Should Colleges Enroll Illegal Immigrants?

A new front line in the immigration debate: access to higher education.

Preshika, an undocumented immigrant student, studies for law school in her bedroom in California.

Preshika, an undocumented immigrant student, studies for law school in her bedroom in California.

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While an overall crackdown on illegal immigrants in North Carolina has caused some families to flee the state, undocumented students there and elsewhere say they have no intention of returning to their birth countries. Mark, a native of the Philippines who has lived in rural Illinois and California since the age of 5, has grown up a typical American teenager. He listens to the Red Hot Chili Peppers and roots for the St. Louis Cardinals. "English is the only language I speak," says the 25-year-old, who lost legal status after overstaying his visa. "I couldn't see myself ever going back."

Like other illegal students, Mark lives in a state of limbo. He's working to pay for community college classes while waiting for Congress or the courts to take action. To raise awareness about their plight, Mark and other "Dreamers," as undocumented students call themselves because of their hope for Dream Act legislation, have sent letters and made calls to members of Congress. They have also forged strong communities online, where they tell their stories and sometimes raise money for their education.

Facing uncertainty about how their citizenship status will affect their chances of getting a job, some undocumented students currently enrolled in higher education are staying in school longer and, in some cases, pursuing postgraduate degrees. Preshika, a 23-year-old undocumented immigrant from Fiji who lives in the San Francisco Bay Area, is considering law school while she waits for a green card. In Cali-fornia, she and other graduates of the state's high schools are exempt from paying the steep out-of-state tuition fees that would otherwise discourage many of them from going to college. She already has two degrees: a bachelor's in political science and a master's in international relations.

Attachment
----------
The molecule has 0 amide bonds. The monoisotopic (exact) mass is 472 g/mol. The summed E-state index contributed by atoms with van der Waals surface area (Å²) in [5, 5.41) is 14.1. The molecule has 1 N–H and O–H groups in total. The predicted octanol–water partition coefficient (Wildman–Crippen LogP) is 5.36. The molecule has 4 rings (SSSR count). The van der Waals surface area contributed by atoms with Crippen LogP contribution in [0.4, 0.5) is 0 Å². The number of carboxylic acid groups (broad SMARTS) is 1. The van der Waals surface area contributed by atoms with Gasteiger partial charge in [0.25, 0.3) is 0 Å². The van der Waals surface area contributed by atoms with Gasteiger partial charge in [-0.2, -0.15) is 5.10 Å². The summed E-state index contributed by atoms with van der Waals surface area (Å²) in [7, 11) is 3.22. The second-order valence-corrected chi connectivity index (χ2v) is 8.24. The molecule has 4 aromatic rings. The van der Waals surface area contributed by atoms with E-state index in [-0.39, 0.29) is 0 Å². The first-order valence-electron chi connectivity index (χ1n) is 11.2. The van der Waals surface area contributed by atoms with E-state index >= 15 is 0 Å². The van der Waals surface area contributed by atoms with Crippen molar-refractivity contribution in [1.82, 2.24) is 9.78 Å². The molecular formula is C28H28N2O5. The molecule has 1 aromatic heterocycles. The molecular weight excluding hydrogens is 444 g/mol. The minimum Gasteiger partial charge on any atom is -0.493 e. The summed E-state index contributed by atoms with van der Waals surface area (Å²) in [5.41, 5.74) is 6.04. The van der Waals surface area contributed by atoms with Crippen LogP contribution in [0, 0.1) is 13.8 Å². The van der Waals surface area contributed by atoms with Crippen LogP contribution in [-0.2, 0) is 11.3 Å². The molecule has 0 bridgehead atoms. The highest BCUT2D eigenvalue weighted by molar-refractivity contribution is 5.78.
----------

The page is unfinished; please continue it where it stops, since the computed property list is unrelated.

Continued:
Tuition lawsuit. But California and other states are now under heavy pressure to repeal in-state tuition benefits for illegal immigrants. Kris Kobach, a law professor at the University of Missouri-Kansas City, represents a group of students who are suing California. Their suit alleges that California is violating a 1996 federal law that prohibits states from favoring illegal immigrants over U.S. citizens. California's tuition rate for out-of-state students is about four times the in-state tuition that undocumented students living there are eligible to receive. According to Kobach's calculations, California taxpayers spend $200 million every year to subsidize the in-state tuition of an estimated 25,000 undocumented students enrolled in the state's public colleges. A judgment in favor of Kobach and his clients might force California to reimburse out-of-state students and drop its in-state tuition policy for illegal immigrants. An appeals court is expected to issue an opinion on the matter soon.

Zan Brennan, the mother of a 2005 graduate of the University of Kansas, says it's an outrage that illegal immigrants in states like California and Kansas can claim in-state tuition while U.S. citizens from neighboring states must pay higher fees. In 2005, her daughter, Brigette, unsuccessfully sued Kansas after being told she would have to pay out-of-state tuition even though she went to a Kansas high school. The reason: Her family lived on the other side of the state border, in Kansas City, Mo.

Cecylia, the undocumented student from Poland, remains hopeful that a new president and federal lawmakers will support a pathway for students like her to become legal residents. Her professors have encouraged her to pursue graduate school. But Cecylia shows little enthusiasm for the idea. For her, graduation day could be bittersweet.